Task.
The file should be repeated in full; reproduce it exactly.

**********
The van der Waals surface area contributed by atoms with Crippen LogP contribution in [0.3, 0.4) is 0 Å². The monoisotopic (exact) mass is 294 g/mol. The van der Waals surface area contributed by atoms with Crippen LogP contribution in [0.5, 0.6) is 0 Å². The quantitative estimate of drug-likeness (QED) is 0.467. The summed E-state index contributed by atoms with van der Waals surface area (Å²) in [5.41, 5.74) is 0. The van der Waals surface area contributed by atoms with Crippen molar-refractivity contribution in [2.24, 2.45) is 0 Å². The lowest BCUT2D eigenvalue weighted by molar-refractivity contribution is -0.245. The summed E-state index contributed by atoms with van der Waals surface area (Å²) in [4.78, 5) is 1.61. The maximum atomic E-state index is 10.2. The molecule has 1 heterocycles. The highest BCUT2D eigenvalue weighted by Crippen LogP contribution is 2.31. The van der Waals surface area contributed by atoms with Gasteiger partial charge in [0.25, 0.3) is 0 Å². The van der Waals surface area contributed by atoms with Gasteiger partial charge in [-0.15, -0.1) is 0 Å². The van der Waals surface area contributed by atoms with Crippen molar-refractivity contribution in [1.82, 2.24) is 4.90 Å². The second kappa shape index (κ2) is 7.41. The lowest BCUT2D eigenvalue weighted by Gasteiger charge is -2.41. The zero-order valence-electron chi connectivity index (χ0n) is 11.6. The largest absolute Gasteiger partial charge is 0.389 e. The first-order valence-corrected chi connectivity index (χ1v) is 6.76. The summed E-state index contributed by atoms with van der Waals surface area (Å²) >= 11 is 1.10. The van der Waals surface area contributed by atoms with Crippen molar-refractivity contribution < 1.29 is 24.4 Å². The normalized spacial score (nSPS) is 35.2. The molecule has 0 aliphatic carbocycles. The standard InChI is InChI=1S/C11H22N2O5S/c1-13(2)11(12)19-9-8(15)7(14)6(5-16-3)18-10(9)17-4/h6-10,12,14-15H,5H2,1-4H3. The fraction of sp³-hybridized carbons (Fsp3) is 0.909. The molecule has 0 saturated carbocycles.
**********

The van der Waals surface area contributed by atoms with Crippen LogP contribution in [0.3, 0.4) is 0 Å². The monoisotopic (exact) mass is 294 g/mol. The van der Waals surface area contributed by atoms with Crippen LogP contribution in [0.5, 0.6) is 0 Å². The quantitative estimate of drug-likeness (QED) is 0.467. The summed E-state index contributed by atoms with van der Waals surface area (Å²) in [5.41, 5.74) is 0. The van der Waals surface area contributed by atoms with Crippen molar-refractivity contribution in [2.24, 2.45) is 0 Å². The lowest BCUT2D eigenvalue weighted by molar-refractivity contribution is -0.245. The summed E-state index contributed by atoms with van der Waals surface area (Å²) in [4.78, 5) is 1.61. The maximum atomic E-state index is 10.2. The molecule has 1 heterocycles. The highest BCUT2D eigenvalue weighted by Crippen LogP contribution is 2.31. The van der Waals surface area contributed by atoms with Gasteiger partial charge in [0.25, 0.3) is 0 Å². The van der Waals surface area contributed by atoms with Gasteiger partial charge in [-0.15, -0.1) is 0 Å². The van der Waals surface area contributed by atoms with Crippen molar-refractivity contribution in [1.82, 2.24) is 4.90 Å². The second kappa shape index (κ2) is 7.41. The lowest BCUT2D eigenvalue weighted by Gasteiger charge is -2.41. The zero-order valence-electron chi connectivity index (χ0n) is 11.6. The largest absolute Gasteiger partial charge is 0.389 e. The first-order valence-corrected chi connectivity index (χ1v) is 6.76. The summed E-state index contributed by atoms with van der Waals surface area (Å²) >= 11 is 1.10. The van der Waals surface area contributed by atoms with Crippen molar-refractivity contribution < 1.29 is 24.4 Å². The normalized spacial score (nSPS) is 35.2. The molecule has 0 aliphatic carbocycles. The standard InChI is InChI=1S/C11H22N2O5S/c1-13(2)11(12)19-9-8(15)7(14)6(5-16-3)18-10(9)17-4/h6-10,12,14-15H,5H2,1-4H3. The fraction of sp³-hybridized carbons (Fsp3) is 0.909. The molecule has 0 saturated carbocycles.